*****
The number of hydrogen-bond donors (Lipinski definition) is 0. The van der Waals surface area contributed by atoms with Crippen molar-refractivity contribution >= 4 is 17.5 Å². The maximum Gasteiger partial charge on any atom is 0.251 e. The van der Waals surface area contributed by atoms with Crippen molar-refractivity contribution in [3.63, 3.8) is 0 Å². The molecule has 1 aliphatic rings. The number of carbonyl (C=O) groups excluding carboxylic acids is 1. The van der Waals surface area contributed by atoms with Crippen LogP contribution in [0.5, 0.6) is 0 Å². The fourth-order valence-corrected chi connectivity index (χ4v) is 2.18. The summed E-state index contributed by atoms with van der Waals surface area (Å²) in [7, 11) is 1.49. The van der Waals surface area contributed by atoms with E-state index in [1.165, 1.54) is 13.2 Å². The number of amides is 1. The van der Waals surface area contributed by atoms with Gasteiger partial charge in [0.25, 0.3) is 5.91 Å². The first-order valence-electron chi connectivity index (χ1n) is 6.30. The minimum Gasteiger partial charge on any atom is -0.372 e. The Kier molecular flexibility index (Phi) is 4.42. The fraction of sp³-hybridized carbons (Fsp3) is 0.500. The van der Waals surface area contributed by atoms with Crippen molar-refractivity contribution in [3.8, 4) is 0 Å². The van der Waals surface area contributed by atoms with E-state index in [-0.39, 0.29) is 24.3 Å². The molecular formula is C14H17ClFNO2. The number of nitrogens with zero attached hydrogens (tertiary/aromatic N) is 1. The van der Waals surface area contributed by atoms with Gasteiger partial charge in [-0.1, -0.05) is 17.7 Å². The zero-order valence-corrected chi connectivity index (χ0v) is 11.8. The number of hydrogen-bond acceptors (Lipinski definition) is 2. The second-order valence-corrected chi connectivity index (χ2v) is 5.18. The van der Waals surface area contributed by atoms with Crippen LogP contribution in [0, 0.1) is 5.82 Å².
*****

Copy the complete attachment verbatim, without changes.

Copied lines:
The number of hydrogen-bond donors (Lipinski definition) is 0. The van der Waals surface area contributed by atoms with Crippen molar-refractivity contribution >= 4 is 17.5 Å². The maximum Gasteiger partial charge on any atom is 0.251 e. The van der Waals surface area contributed by atoms with Crippen molar-refractivity contribution in [3.63, 3.8) is 0 Å². The molecule has 1 aliphatic rings. The number of carbonyl (C=O) groups excluding carboxylic acids is 1. The van der Waals surface area contributed by atoms with Crippen LogP contribution in [0.5, 0.6) is 0 Å². The fourth-order valence-corrected chi connectivity index (χ4v) is 2.18. The summed E-state index contributed by atoms with van der Waals surface area (Å²) in [7, 11) is 1.49. The van der Waals surface area contributed by atoms with E-state index in [1.165, 1.54) is 13.2 Å². The number of amides is 1. The van der Waals surface area contributed by atoms with Gasteiger partial charge in [0.25, 0.3) is 5.91 Å². The first-order valence-electron chi connectivity index (χ1n) is 6.30. The minimum Gasteiger partial charge on any atom is -0.372 e. The Kier molecular flexibility index (Phi) is 4.42. The fraction of sp³-hybridized carbons (Fsp3) is 0.500. The van der Waals surface area contributed by atoms with Crippen molar-refractivity contribution in [3.8, 4) is 0 Å². The van der Waals surface area contributed by atoms with E-state index in [-0.39, 0.29) is 24.3 Å². The molecular formula is C14H17ClFNO2. The number of nitrogens with zero attached hydrogens (tertiary/aromatic N) is 1. The van der Waals surface area contributed by atoms with Gasteiger partial charge in [-0.1, -0.05) is 17.7 Å². The zero-order valence-corrected chi connectivity index (χ0v) is 11.8. The number of hydrogen-bond acceptors (Lipinski definition) is 2. The second-order valence-corrected chi connectivity index (χ2v) is 5.18. The van der Waals surface area contributed by atoms with Crippen LogP contribution in [0, 0.1) is 5.82 Å².